R&R Insurance Group has been receiving calls about how insurance carriers cover the loss of business income regarding COVID -19. With each policy and its language being different per insurance carrier, I think it would be difficult to define this coverage in black and white terms. This link is to an article and outlines what triggers would cause loss of business income to be covered under Business Interruption/Business Income coverage in conventional insurance policies.
Insurance Coverage And COVID-19 – Provided by JDSupra.com
No one knows the ultimate outcome and long-term effects of COVID-19. Businesses are facing challenges daily which are currently, or will in the future, disrupt their business operations. Now is the time to see what protections your company has. We recommend that you consult with an attorney well versed in insurance coverage matters. The presentation of the claim will be critical to the ultimate outcome of available coverages.
First Party Claims
Business Interruption/Business Income Coverage
Many commercial property policies of insurance include business interruption or business income coverage. This type of coverage is triggered when a covered “cause of loss” creates a slowdown or suspension of business operations. The question is whether a COVID-19 caused slowdown or suspension of operations can be characterized as a covered “cause of loss”. Most commonly, a covered “cause of loss” is defined to include only direct physical loss or damage. The threat of a communicable disease is not typically considered a covered “cause of loss.” In fact, many business interruption policies expressly exclude contagious diseases from coverage. Unfortunately, the Government’s announcement that the Coronavirus is a “notifiable disease” may have the adverse effect desired. While the statement was made to assist businesses, it may in fact result in insurers being able to refute coverages under the terms of the policies. However, every policy of insurance is different, and the specific language must be reviewed. The question is what caused the slowdown or shutdown of your business – the COVID-19, or the fact that you could not get the appropriate supplies or products to do your work?
One might be able to argue that there is some contamination or loss to physical property, such as phones, computers, HVAC systems that become sources of contamination. Other areas of coverage that may be triggered is coverage for when a civil order prohibits access to a property or building.
The focal point for determining whether insurance policies apply will be the cause of any loss or damages. As previously described, while the COVID-19 contamination may not be a covered “cause of loss”, there may be some coverage if the slowdown or shutdown is due to a supplier related shutdown, i.e. Dependent Property Coverage.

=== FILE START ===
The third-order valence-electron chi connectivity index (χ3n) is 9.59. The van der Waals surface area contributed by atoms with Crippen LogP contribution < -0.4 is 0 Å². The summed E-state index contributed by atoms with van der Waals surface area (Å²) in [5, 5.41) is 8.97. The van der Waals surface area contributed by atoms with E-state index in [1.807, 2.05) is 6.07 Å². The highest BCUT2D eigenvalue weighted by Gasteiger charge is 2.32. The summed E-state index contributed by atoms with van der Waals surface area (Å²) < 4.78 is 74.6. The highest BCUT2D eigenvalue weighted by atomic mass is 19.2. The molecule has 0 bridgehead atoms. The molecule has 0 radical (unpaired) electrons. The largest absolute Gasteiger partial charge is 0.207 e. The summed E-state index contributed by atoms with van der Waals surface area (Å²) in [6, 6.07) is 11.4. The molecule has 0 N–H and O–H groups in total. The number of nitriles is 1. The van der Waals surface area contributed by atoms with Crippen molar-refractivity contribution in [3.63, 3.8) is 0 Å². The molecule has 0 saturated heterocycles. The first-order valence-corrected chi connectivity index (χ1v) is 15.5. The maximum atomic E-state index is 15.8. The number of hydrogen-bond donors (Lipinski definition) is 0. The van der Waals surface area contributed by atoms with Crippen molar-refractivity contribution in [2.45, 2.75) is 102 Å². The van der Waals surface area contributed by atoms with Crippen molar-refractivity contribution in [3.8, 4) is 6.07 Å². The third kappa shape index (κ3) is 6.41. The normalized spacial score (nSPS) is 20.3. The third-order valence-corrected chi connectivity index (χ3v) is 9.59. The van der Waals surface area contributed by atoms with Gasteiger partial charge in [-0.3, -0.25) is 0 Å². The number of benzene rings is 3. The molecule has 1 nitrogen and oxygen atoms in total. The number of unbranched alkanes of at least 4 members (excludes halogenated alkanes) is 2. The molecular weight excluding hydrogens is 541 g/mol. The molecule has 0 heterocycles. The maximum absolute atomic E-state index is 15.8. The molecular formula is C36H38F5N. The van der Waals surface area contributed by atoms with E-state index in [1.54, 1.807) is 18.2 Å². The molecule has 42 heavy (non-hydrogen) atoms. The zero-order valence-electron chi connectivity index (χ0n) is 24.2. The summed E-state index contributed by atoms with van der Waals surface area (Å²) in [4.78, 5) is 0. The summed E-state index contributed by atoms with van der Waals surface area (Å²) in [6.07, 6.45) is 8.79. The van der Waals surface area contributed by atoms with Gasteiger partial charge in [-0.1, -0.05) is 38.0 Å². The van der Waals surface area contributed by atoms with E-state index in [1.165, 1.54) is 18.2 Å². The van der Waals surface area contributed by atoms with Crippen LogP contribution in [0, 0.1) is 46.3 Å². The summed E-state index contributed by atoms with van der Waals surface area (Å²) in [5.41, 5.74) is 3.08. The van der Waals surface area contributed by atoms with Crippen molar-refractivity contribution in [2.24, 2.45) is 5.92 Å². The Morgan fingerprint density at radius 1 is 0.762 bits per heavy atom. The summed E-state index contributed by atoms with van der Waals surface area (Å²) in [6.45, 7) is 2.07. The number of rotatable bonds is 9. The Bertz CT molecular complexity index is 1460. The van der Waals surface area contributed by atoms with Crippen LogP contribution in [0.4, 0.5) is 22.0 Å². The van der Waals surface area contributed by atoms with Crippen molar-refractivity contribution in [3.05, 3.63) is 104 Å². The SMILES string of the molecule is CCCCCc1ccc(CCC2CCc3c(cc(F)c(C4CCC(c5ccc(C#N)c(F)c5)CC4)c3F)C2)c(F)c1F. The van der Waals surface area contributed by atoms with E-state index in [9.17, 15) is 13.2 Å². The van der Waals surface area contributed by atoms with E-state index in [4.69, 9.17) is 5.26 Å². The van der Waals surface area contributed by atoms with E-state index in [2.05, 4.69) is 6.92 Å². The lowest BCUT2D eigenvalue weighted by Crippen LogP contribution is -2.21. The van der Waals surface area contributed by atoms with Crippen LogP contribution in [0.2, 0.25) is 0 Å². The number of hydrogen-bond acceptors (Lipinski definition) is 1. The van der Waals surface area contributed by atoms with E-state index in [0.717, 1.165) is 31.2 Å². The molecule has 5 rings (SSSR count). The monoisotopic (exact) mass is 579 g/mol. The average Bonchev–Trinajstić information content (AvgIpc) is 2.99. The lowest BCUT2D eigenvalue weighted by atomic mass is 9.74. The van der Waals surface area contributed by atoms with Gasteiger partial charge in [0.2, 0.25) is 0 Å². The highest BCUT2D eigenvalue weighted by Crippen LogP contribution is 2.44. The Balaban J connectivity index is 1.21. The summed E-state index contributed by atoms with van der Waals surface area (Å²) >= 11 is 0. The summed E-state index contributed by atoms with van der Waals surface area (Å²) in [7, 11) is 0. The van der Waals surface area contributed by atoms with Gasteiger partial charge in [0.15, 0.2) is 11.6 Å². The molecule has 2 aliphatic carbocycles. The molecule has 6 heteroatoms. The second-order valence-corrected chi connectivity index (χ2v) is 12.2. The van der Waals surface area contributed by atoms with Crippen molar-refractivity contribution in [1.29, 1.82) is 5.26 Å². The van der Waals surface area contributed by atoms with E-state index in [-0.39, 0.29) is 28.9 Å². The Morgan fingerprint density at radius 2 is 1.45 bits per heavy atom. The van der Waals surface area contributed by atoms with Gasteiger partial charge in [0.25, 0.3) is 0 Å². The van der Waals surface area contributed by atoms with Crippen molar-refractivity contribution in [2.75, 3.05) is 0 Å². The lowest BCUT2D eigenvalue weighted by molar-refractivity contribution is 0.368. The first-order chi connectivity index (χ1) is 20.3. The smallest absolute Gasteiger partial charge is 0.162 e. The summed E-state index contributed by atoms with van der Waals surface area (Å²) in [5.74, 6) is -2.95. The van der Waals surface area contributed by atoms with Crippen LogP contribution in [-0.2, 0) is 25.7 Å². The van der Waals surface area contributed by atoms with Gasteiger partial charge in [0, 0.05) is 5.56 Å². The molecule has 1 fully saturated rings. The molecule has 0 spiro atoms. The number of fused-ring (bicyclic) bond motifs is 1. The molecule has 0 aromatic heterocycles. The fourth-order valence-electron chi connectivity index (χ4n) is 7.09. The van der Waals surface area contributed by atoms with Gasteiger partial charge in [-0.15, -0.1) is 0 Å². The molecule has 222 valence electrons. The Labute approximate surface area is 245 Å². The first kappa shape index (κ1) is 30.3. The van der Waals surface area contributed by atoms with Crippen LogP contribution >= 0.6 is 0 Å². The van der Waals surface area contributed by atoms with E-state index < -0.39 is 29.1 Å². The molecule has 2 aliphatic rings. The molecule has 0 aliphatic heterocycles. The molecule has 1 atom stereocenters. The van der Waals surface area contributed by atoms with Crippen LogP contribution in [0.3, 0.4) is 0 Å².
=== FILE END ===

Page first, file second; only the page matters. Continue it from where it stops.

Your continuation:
Business interruption and slowdown claims will arise through a trickle-down effect. If your company’s slowdown is a result of workers not coming into work, resulting in a significant reduction in productivity or customers are just not doing business at the outlet so that the business’s ability to see is significantly compromised, claims could potentially be made under “contingent business interruption loss” coverages, if your policy contains the same. The ability to present such claims will depend upon the wording of the insurance policy.
Civil or Military Acts Coverage
Depending upon how the government, both state and federal, respond to this pandemic, coverages related to actions of civil or military authority may be implicated. Again, it is important to know what is in your insurance policies now to better present claims as they may arise.
Event Cancellation Insurance
Another area of concern is the impact of the widespread reporting of cancelled events, ranging from business conferences to sporting and music events. Cancellation and Abandonment insurance typically covers irrecoverable expenses and loss of net profit should an event be cancelled for a reason not excluded in the policy. However, the policies often have exclusions for cancellation caused by a specifically named disease (avian flu, swine flu etc.) or because quarantine/restriction of movement imposed by a civil authority as a result of a communicable disease.
The reason for the cancellation is important. Are you cancelling due to the attendees’ fear, or event organizer’s fear of spreading or catching COVID-19 even though there is no ban on the event going forward? That may not be a covered claim. Coverage is typically triggered for cancellations due to circumstances beyond the control of the event organizer.
Third Party Claims
Commercial General Liability Coverage
Third party claims against your company will be part of this trickle-down effect from the COVID-19 pandemic. Typically, a CGL policy covers damages for “bodily injury” or “property damage” resulting from an “occurrence”. These liability claims may be what companies face down the road. What if one of your employees was infected and spread the disease to another while on the job? Is the spread of a communicable disease excluded pursuant to the terms of a standard policy pollution exclusion? Additionally, many policies contain bacteria and fungus exclusions. Will the COVID-19 virus qualify as bacteria so as to exclude coverage? These are all issues and questions that will unfold in the coming months, even after the dust has settled from the pandemic.
We recommend a review of your insurance coverages now to anticipate areas of coverage and no coverage. Maximizing any potential coverages under your business policies will be best effectuated with a review of your policies so that you can understand and manage your current and future coronavirus related risks. The presentation of any insurance claim is critical to maximize coverage. Know your coverages – what is and is not excluded – before any claim is presented.
Written by: Roetzel & Andress